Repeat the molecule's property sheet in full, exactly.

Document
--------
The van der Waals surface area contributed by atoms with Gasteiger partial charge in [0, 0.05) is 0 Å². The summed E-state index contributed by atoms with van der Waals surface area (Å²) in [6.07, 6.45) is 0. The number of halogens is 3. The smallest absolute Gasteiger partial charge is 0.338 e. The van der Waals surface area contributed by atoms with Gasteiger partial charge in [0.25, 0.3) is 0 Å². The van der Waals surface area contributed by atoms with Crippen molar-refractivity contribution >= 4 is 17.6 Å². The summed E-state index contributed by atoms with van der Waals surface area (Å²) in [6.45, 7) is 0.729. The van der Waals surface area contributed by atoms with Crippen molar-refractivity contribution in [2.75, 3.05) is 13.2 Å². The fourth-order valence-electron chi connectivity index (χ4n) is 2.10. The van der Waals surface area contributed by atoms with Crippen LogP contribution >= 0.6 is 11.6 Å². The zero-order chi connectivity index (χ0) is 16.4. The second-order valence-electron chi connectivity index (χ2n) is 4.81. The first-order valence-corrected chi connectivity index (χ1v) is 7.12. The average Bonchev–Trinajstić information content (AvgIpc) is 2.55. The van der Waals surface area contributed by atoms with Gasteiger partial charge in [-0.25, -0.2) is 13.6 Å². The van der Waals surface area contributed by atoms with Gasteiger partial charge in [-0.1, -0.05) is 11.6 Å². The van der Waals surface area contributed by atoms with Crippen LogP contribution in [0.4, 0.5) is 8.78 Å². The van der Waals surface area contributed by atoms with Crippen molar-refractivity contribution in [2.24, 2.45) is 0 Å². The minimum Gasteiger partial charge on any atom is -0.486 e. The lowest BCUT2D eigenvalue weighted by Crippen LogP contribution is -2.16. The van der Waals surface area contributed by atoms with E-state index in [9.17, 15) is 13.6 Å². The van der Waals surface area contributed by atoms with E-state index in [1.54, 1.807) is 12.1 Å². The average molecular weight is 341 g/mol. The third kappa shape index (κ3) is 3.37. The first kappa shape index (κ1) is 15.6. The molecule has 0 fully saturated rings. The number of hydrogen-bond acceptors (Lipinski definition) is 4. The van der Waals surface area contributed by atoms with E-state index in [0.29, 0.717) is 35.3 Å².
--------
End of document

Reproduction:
The van der Waals surface area contributed by atoms with Gasteiger partial charge in [0, 0.05) is 0 Å². The summed E-state index contributed by atoms with van der Waals surface area (Å²) in [6.07, 6.45) is 0. The number of halogens is 3. The smallest absolute Gasteiger partial charge is 0.338 e. The van der Waals surface area contributed by atoms with Gasteiger partial charge in [0.25, 0.3) is 0 Å². The van der Waals surface area contributed by atoms with Crippen molar-refractivity contribution >= 4 is 17.6 Å². The summed E-state index contributed by atoms with van der Waals surface area (Å²) in [6.45, 7) is 0.729. The van der Waals surface area contributed by atoms with Crippen molar-refractivity contribution in [2.75, 3.05) is 13.2 Å². The fourth-order valence-electron chi connectivity index (χ4n) is 2.10. The van der Waals surface area contributed by atoms with Crippen LogP contribution >= 0.6 is 11.6 Å². The zero-order chi connectivity index (χ0) is 16.4. The second-order valence-electron chi connectivity index (χ2n) is 4.81. The first-order valence-corrected chi connectivity index (χ1v) is 7.12. The average Bonchev–Trinajstić information content (AvgIpc) is 2.55. The van der Waals surface area contributed by atoms with Gasteiger partial charge in [-0.25, -0.2) is 13.6 Å². The van der Waals surface area contributed by atoms with Gasteiger partial charge in [-0.1, -0.05) is 11.6 Å². The van der Waals surface area contributed by atoms with Crippen LogP contribution in [0.4, 0.5) is 8.78 Å². The van der Waals surface area contributed by atoms with Crippen molar-refractivity contribution in [2.24, 2.45) is 0 Å². The minimum Gasteiger partial charge on any atom is -0.486 e. The lowest BCUT2D eigenvalue weighted by Crippen LogP contribution is -2.16. The van der Waals surface area contributed by atoms with E-state index in [9.17, 15) is 13.6 Å². The van der Waals surface area contributed by atoms with E-state index in [1.54, 1.807) is 12.1 Å². The average molecular weight is 341 g/mol. The third kappa shape index (κ3) is 3.37. The first kappa shape index (κ1) is 15.6. The molecule has 0 fully saturated rings. The number of hydrogen-bond acceptors (Lipinski definition) is 4. The van der Waals surface area contributed by atoms with E-state index in [0.29, 0.717) is 35.3 Å².